Yesterday afternoon I spent engaging in a series of events that skilfully blended the modern with the traditional. Oxford as a city seems quite good at such activities. The afternoon started with the Oxford Law Lecture. This was instituted some 14 years ago by the High Sheriff of Oxfordshire to take place on the same day as the Court Sermon. This year’s lecture was provided by Lord Igor Judge and discussed the ’rule of law’: a very appropriate topic in these times of constitutional upheaval.
Linking the lecture and the sermon later in the afternoon is the ceremony of the gloves, where a visiting high court judge is presented with a pair of gloves by representatives of the City of Oxford and the longer-operating of the city’s two universities. The actual ceremony takes place in the Dean of Christ Church’s lodgings, so is not open to the public. Interestingly, the Lord Mayor in full ceremonial robes and chain, preceded by the City mace, walks almost unnoticed from the town hall to Christ Church College along a most undistinguished route, past rows of people queuing at the city’s main conglomeration of bus stops.
All well and good, I hear you saying, but what has this to do with a blog that is about education? Well, I firmly believe that as public institutions schools are required to understand the concept of the rule of law and to apply it wherever possible. My campaign about the time it takes for some looked after children to be offered a school place is a case in point. Are they being denied their right to education for a responsible reason or because of procedures set up to benefit the school? Now, I am sure that the school might argue its procedures are for the benefit of the many and not the individual. But, every individual has the right to access education and to discriminate against those that move into an area mid-year by making it harder for them is to place an unfair burden on children for whom the move may not have been their fault.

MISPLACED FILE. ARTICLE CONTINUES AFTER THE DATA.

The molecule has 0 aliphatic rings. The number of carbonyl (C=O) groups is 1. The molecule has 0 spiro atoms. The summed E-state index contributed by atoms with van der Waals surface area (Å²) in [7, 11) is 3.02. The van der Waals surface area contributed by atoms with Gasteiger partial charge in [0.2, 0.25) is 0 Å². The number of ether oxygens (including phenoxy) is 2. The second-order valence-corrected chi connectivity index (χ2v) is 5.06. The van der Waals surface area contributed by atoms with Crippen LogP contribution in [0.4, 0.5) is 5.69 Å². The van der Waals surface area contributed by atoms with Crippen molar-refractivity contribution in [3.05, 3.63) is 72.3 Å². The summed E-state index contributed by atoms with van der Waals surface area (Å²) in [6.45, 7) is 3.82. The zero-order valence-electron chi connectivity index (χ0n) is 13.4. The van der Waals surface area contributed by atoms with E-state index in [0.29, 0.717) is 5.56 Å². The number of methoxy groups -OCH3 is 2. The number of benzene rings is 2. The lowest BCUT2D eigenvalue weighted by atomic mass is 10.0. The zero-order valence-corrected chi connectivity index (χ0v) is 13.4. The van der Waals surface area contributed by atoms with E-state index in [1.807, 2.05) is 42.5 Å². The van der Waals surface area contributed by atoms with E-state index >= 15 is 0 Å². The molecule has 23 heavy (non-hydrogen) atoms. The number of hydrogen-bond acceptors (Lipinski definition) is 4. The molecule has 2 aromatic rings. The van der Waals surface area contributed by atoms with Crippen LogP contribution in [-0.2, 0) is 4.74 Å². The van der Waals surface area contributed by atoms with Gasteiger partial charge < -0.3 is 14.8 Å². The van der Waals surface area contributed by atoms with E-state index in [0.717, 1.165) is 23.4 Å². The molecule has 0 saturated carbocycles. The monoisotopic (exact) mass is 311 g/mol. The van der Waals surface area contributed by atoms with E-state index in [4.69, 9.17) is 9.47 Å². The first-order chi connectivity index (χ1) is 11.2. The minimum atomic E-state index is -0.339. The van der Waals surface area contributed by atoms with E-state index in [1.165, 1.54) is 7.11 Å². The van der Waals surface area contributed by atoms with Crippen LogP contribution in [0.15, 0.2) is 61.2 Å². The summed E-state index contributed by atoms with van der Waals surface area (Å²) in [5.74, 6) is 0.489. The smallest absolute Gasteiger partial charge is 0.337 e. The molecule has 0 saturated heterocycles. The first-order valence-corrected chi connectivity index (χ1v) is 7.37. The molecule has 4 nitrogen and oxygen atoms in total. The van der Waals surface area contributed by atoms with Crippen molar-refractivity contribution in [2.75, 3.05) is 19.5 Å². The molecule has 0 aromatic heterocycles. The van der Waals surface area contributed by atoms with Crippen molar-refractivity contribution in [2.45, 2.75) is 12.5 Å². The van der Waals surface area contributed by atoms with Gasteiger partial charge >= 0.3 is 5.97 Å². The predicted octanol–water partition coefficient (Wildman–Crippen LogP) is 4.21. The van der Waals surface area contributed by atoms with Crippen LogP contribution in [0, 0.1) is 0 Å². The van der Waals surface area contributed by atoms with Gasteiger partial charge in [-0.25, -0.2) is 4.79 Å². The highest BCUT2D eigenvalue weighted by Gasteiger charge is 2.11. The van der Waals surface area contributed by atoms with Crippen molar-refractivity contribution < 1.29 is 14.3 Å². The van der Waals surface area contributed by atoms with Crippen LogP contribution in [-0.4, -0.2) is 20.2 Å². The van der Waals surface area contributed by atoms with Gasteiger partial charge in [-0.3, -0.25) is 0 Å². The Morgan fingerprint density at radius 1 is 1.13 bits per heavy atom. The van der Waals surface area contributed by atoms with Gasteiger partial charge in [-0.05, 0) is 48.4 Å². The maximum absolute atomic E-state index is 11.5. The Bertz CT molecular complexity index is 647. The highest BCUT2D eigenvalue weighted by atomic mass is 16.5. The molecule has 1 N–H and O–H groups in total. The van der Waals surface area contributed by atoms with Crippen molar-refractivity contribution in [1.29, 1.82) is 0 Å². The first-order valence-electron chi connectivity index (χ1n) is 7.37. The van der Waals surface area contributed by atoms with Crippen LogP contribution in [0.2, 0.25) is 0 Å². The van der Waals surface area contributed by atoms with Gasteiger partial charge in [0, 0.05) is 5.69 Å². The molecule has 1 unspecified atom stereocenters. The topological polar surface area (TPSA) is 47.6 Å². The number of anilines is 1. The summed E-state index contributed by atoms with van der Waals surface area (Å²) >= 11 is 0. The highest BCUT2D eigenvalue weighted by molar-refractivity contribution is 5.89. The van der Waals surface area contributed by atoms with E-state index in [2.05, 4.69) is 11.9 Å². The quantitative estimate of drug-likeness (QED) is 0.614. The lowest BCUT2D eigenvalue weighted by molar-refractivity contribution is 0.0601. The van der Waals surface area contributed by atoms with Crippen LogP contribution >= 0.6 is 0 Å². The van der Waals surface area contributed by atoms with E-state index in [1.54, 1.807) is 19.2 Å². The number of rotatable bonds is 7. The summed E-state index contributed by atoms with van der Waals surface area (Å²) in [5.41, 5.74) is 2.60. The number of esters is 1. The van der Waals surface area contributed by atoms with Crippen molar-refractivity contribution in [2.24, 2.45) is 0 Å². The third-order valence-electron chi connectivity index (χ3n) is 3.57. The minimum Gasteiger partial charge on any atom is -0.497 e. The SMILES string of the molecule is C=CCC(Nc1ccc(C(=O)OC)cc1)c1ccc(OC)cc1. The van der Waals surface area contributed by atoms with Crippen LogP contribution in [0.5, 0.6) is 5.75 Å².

I also believe that the draconian discipline measures reported as being introduced by some schools also flout the principle of the rule of law. A detention for reacting to a noise behind you with no right of appeal may be necessary in the short-term to regain control in a school that has descended into chaos, but should never form part of a discipline code that relies upon fear of making a mistake more than on an understanding of the need for order in classrooms as part of a long-term strategy. What sort of citizens are we trying to produce in our schools? Indeed, what type of teacher does such a system also produce? Rules should be kept because they are sensible for all and, thus, accepted by all.
Helping children internalise the understanding of why there are rules and laws is important. Developing an understanding of the purpose of laws, whereby adults don’t need to create rules obeyed just because, I say so, is to help young people to grow and develop. We warn the young child off for knowing the dangers of a hot stove; we expect adults to internalise the dangers. How we in education carry out our rules so that they are fair to all is a mark of a society that understands the rule of law as well as the rules of law.